It sounds logical enough: Stocks go up when the economy is growing, and they go down when it stumbles. But a number of experts have started questioning this assumption, and they have data to back it up.
Whether they’re right is critical for investors seeking shelter from the limping U.S. economy. Emerging-market economies have grown at almost double the rate of the United States for the past 20 years, so it stands to reason that people who want to chase higher returns should head overseas.
But take a look at China, the modern poster child for blockbuster economic growth. The Chinese economy has grown 8 percent faster than the U.S. economy since 1992. Yet the MSCI China equity market index, a good proxy for the performance of the Chinese stock market, has performed worse than the Standard & Poor’s 500-stock index by roughly 8 percent since 1992, according to a Goldman Sachs report.
How can this be true? If you consider that the stock market is all about expectations, it starts to make more sense.
If investors are excited about a company’s prospects for growth, this enthusiasm is probably already built into its stock price, so its shares can be quite expensive — that is, the ratio of the stock’s price to the company’s earnings is high. In these cases, the upside can be limited for investors. And if the company’s growth winds up being lower than expected, the returns can be very low.
Jay Ritter, a professor of finance at the University of Florida, points out that at the end of 2007, Chinese growth was expected to be high, driving up the price-to-earnings ratios of Chinese stocks. But 2008 turned out to be a terrible year for Chinese stocks, even though the country was still growing rapidly. Expectations were simply too high, and the companies did not meet them.
He noted that stock prices tend to be correlated to surprising changes in the economy, not ones that people are predicting.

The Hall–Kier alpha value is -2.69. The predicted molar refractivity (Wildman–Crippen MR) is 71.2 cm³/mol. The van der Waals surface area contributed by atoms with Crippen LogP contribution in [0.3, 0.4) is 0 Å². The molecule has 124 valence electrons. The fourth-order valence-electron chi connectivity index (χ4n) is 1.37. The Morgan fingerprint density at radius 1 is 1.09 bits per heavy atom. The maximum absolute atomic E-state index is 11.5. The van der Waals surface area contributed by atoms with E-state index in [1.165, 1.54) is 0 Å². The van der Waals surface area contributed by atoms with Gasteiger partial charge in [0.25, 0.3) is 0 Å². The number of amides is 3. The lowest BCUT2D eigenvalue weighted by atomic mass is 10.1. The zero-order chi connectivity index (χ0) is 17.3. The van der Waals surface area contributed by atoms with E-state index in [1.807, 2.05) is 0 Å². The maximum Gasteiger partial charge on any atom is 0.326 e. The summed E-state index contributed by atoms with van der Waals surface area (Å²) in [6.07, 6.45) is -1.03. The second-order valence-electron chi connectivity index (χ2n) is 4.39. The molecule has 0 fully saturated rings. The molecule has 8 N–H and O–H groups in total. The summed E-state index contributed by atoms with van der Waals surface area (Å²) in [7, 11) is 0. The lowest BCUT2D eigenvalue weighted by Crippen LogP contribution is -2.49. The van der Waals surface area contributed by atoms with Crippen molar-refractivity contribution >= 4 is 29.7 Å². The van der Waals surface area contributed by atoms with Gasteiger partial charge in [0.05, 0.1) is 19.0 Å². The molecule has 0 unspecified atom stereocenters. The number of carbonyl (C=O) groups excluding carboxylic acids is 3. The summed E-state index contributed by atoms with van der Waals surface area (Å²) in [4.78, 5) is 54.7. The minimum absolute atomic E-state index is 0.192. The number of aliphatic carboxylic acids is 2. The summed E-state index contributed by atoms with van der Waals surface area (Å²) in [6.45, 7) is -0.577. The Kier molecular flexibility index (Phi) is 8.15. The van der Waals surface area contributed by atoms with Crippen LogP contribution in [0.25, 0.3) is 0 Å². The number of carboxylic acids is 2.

“When there’s a pleasant surprise, stock prices will go up. When there’s a negative surprise, stock prices will go down,” Ritter said. “But over the longer term, the relation becomes very weak.”
A recent Goldman Sachs analysis found that since 1991, equity markets in the slowest-growing countries outperformed those in the fastest-growing countries by nearly 5 percent a year.
Another reason for this, Ritter said, is that an economy can grow without corporate earnings growing nearly as much. Some of the growth in a country’s economy could be from smaller companies that are not listed on the stock market. Sometimes massive demographic changes can be a factor, rather than brilliant management at individual companies. As a country such as China industrializes and a huge number of people stop farming and join factories and offices, it follows that China’s economy will boom, too.
The missing correlation between stocks and economic growth also holds true in the United States. For the past six decades, the country’s gross domestic product has grown nearly every year, but in one-third of those years, corporate earnings — a kind of proxy for stock prices — declined.
And the opposite occurs, too, something that became evident in April when the stock market climbed to its highest level in years even though economic growth had slowed and unemployment remained high.
Ed Easterling, founder and president of investment firm Crestmont Holdings in Oregon, said a country’s broader economic cycle is different than the cycle of business profits. And it’s the latter that drives stock market performance.
The business cycle tends to occur over just a few years, whereas the expansion and contraction of the economy tends to happen over decades, Easterling said. As companies make more money, rivals enter the market, creating more competition and lowering profit margins. Profits tend to rise for one to six years in a row before falling for one to three years. According to Easterling, earnings have never risen seven years in a row.
So where are we now in the business cycle?
Companies have been posting impressive profits for a few years, and even though the past few months have been volatile for investors, the S&P 500 has climbed out from the darkest days of early 2009. History suggests, according to Easterling, that companies will not be able to keep up this pace of growth and that stocks are vulnerable right now.
Easterling also pointed out that although most people think the recession caused profit margins at companies to fall, businesses were already posting less impressive results in 2007, before the recession officially started.
“The economy and earnings growth are disconnected,” Easterling said. “They’re so disconnected that a third of the time, even when the economy grows, earnings fall.”
So think about that the next time you hear someone link the stock market’s performance on any given day to an economic figure. In the long run, stocks and the economy are running on two separate tracks.